Editorial lllustration for Clark University about Otis Ferguson, The man who panned ‘Oz’
“I think a claim can be made for Ferguson as the writer of the best and most subtly influential film criticism ever turned out in America.”
High praise for the Jazz Age writer with a rebellious streak Ferguson staked his claim to literary greatness with the New Republic, where he churned out film
reviews that entertained and enlightened many, and left others aghast. In his notorious pan of “The Wizard of Oz.”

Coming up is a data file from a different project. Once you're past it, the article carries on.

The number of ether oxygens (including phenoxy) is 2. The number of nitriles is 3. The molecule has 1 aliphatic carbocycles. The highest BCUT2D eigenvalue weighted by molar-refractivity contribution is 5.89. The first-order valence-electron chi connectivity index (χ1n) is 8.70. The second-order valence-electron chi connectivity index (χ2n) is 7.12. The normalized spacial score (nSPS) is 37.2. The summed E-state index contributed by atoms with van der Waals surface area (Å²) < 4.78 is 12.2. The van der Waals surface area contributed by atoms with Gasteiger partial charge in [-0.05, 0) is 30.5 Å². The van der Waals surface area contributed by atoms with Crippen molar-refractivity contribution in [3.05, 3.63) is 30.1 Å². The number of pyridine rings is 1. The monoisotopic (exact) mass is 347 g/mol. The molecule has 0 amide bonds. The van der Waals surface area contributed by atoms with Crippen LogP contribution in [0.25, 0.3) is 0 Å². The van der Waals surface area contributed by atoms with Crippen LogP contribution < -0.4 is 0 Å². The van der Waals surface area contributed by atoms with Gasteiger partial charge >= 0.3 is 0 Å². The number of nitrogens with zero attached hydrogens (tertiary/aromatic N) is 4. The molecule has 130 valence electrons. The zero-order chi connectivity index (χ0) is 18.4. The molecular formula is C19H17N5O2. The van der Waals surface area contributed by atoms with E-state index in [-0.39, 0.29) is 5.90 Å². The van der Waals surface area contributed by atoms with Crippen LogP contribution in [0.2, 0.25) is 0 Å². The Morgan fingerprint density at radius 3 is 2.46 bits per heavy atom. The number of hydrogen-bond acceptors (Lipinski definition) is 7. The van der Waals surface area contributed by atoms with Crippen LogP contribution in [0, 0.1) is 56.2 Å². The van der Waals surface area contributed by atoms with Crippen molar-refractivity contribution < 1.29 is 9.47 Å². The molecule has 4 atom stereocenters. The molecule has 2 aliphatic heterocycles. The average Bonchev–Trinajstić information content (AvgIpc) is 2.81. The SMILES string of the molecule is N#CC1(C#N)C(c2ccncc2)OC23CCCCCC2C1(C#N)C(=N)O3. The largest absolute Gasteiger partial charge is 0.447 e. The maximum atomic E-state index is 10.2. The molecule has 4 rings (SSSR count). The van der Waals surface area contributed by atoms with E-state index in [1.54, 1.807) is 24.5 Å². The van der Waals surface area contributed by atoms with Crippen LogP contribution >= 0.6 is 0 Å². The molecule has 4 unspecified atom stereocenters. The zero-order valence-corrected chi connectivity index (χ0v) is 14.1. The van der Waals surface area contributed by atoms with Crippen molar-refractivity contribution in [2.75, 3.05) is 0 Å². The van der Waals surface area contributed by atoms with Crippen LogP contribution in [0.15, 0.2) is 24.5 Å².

His love of jazz resulted in finely honed critical pieces, which helped shape the public’s perceptions of this distinctly American art form. Ferguson’s life and career were tragically brief. He initially opposed the United States’ entry into World War II, but answered the call of duty following the Pearl Harbour attack. He was killed in 1943 when the ship he was aboard was bombed in the Bay of Salerno. The explosive hit the messroom, where he’d gone alone to have a cup of coffee.